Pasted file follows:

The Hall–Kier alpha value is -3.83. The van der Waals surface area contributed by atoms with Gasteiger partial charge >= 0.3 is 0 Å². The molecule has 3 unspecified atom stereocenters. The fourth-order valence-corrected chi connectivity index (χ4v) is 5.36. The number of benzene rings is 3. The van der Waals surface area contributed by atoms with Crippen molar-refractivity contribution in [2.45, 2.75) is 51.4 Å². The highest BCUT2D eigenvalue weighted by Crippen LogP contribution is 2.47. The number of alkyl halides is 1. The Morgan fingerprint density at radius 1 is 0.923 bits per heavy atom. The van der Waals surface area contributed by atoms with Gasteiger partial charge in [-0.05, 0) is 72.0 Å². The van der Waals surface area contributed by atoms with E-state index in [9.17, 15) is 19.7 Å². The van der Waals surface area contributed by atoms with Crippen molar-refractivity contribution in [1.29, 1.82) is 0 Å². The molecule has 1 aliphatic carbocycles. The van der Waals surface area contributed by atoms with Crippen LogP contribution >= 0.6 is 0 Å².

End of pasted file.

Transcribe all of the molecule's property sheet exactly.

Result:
The Hall–Kier alpha value is -3.83. The van der Waals surface area contributed by atoms with Gasteiger partial charge >= 0.3 is 0 Å². The molecule has 3 unspecified atom stereocenters. The fourth-order valence-corrected chi connectivity index (χ4v) is 5.36. The number of benzene rings is 3. The van der Waals surface area contributed by atoms with Crippen molar-refractivity contribution in [2.45, 2.75) is 51.4 Å². The highest BCUT2D eigenvalue weighted by Crippen LogP contribution is 2.47. The number of alkyl halides is 1. The Morgan fingerprint density at radius 1 is 0.923 bits per heavy atom. The van der Waals surface area contributed by atoms with Gasteiger partial charge in [-0.05, 0) is 72.0 Å². The van der Waals surface area contributed by atoms with E-state index in [9.17, 15) is 19.7 Å². The van der Waals surface area contributed by atoms with Crippen molar-refractivity contribution in [1.29, 1.82) is 0 Å². The molecule has 1 aliphatic carbocycles. The van der Waals surface area contributed by atoms with Crippen LogP contribution >= 0.6 is 0 Å².